Regarding how to communicate with new contacts
- After contacting someone suggest using another chat app with that person as soon as possible. Look for an encrypted tool, for example Signal
Once you are using a secure chat app, you can follow some recommendations of the collective Coding Rights
- Use secure channels: You need an app based on free software that offers encryption at all levels, which allows you to block screenshots, send images that self-destruct on both the device from which they were sent and on the server, do not ask for a related phone number, a real name or an email. Unfortunately the app that does all the above does not exist yet. Keep that in mind.
- Use your head: Do not sext via SMS, Whatsapp, Telegram, Facebook or Tinder, as those platforms enable you to be identified and your pictures to be downloaded. Wickr, for example, encrypts end-to-end and causes the photos to be erased after being viewed. However Wickr is not open source so its code can not be audited and reviewed. Last but not least, do not synchronize your dating apps with any social network.
- And Telegram?: Although it is safer than other apps, it saves your photos for 24 hours on the server and also requires you to register.
- Who can see me naked ?: Basically governments and private companies (especially if they have servers) can. And, in addition, if you use a public WiFi, anyone who knows how to intercept WiFi traffic.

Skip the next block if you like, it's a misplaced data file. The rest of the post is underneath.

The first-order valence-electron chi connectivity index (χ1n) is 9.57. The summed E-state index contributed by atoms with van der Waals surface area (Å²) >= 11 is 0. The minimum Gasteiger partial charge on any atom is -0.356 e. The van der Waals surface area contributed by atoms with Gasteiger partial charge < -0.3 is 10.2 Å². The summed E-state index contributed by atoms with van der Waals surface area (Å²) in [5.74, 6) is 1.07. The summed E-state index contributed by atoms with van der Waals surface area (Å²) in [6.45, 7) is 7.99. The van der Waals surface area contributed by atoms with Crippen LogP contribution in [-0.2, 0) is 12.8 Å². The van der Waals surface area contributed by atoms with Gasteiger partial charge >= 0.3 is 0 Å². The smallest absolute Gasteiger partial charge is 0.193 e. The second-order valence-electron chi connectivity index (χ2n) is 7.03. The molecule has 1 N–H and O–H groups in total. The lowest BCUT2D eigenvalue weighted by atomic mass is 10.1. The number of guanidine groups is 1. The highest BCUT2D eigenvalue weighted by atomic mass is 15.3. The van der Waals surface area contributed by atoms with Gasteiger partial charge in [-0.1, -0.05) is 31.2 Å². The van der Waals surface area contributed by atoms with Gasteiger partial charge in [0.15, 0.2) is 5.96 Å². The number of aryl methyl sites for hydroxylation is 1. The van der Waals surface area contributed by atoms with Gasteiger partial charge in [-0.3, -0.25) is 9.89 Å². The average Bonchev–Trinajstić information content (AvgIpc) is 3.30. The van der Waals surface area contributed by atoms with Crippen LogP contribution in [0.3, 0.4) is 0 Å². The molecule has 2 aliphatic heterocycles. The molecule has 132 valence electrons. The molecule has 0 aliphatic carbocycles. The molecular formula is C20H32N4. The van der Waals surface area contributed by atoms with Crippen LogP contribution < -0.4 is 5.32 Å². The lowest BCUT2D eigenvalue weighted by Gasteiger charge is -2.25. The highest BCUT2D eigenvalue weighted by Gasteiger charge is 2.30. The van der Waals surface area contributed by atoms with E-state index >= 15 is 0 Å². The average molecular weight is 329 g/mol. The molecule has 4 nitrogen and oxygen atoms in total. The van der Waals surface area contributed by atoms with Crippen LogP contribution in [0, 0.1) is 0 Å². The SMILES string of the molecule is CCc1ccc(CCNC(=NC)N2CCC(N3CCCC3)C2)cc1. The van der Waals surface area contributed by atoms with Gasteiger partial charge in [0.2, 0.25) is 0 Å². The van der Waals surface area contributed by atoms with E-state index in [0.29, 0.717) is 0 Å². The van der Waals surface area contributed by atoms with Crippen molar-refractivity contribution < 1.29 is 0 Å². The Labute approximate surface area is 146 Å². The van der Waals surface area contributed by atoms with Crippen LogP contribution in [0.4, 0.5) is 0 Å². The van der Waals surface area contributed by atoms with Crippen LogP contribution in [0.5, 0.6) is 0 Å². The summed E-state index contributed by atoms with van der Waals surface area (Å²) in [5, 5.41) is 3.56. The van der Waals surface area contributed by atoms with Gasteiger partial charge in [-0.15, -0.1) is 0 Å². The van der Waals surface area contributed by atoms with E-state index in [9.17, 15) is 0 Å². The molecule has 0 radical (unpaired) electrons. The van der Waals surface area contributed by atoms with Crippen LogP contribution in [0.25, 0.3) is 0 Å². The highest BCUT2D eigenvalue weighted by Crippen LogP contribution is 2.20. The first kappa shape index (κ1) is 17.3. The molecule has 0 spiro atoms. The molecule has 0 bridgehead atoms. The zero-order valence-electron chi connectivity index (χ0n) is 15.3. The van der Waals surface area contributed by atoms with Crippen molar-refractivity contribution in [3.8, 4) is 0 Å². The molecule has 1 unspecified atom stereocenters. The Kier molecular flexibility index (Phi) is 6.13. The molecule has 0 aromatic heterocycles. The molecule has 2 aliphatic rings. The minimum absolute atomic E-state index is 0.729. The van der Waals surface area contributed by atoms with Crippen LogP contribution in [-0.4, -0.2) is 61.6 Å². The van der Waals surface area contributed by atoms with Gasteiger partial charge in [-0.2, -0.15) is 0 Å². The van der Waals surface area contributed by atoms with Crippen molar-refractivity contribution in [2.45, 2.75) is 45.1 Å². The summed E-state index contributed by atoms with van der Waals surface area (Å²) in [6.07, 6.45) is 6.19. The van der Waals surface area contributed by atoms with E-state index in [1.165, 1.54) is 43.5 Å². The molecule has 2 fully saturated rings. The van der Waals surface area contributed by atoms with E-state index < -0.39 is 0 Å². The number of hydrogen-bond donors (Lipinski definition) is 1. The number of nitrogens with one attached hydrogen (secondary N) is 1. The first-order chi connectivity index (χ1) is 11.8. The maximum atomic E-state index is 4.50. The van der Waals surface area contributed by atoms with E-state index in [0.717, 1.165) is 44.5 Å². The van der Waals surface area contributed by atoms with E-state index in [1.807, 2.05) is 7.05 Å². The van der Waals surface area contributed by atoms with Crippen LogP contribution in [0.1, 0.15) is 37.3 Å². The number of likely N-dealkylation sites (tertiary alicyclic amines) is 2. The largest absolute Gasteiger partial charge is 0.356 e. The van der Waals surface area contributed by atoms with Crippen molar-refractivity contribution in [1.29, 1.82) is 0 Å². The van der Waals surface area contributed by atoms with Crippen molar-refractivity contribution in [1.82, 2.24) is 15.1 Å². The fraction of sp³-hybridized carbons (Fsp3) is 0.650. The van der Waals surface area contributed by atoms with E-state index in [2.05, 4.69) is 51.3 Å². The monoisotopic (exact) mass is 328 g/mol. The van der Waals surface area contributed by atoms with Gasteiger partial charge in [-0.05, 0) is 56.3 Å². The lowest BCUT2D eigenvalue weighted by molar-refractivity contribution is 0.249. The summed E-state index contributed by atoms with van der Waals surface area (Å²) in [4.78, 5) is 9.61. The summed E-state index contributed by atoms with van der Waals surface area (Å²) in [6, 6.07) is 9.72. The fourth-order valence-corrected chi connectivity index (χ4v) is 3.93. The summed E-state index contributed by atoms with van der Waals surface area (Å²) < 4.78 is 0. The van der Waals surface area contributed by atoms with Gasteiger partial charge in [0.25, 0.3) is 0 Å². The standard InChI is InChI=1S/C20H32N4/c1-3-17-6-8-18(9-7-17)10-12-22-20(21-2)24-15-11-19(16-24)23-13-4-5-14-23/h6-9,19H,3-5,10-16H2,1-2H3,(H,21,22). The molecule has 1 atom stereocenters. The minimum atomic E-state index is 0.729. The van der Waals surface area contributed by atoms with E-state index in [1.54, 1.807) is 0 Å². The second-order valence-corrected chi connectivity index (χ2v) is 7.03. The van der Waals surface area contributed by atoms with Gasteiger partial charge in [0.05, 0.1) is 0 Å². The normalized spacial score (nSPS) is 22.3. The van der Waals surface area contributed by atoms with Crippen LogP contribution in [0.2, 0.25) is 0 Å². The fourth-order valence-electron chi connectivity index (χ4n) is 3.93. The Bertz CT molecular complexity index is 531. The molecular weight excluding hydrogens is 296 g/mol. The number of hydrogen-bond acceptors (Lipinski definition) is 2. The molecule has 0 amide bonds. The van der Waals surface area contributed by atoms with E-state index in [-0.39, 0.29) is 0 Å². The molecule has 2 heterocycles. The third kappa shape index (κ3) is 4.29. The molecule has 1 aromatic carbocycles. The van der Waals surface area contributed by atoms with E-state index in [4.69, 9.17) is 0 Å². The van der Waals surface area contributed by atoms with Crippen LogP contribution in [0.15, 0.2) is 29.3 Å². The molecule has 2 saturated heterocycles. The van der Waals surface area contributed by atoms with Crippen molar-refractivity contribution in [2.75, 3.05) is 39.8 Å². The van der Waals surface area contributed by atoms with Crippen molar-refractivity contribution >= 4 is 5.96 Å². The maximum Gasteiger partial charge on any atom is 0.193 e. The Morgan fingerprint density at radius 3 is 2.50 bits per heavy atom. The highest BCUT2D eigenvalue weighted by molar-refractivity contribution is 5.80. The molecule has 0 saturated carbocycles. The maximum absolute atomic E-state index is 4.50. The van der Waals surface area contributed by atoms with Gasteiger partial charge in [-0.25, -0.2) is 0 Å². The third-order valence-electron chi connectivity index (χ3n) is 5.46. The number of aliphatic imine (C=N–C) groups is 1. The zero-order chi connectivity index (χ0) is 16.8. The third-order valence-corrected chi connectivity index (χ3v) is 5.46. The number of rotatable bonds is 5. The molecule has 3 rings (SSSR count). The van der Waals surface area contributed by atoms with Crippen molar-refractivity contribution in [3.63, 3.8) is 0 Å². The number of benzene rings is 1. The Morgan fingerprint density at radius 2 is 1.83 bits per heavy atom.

- Erase or hide well: Saving encrypted photos is a good security measure, but deleting photos is a better option. Remember that your mobile stores photos in different folders, so use programs like CC Cleaner to erase pictures. Remember that your mobile can be lost and can fall into the wrong hands, so doing a general erasure/cleaning from time to time is a good idea. If you decide to save your photos, remember that PGP suite allows you to encrypt them securely.
- Ask for help: If your photos become public without your consent, you will need to take action. Sometimes it is enough to send an email to the server that hosts the page, in other situations you may need to look for a lawyer. But above all, seek help of trusted friends. Check the following websites for further information about what to do withoutmyconsent.org and takebackthetech.net/know-more.
Security comparison from Electronic Frontier Foundation: https://www.eff.org/es/deeplinks/2012/02/comparing-privacy-and-security-online-dating-sites
Nguyen Phong HOANG, Yasuhito ASANO, Masatoshi YOSHIKAWA, "Your Neighbors Are My Spies: Location and other Privacy Concerns in LBGT-focused Location-based Dating Applications" https://arxiv.org/pdf/1604.08235v1.pdf
Security comparison for dating platforms in USA between 2005 and 2013: http://www.secretintelligenceservice.org/wp-content/uploads/2016/02/PIP_Online-Dating-2013.pdf
Margaret Feltz "The Security of Tinder. A Mobile App That May Be More Intimate Than We Thought": http://www.cs.tufts.edu/comp/116/archive/fall2015/mfeltz.pdf
2.- Bumble, feminist alternative? http://www.semana.com/gente/articulo/tinder-su-competencia-feminista/439477-3
6.- Wapa (before called Brenda) https://play.google.com/store/apps/details?id=com.wapoapp.wapa&hl=es_419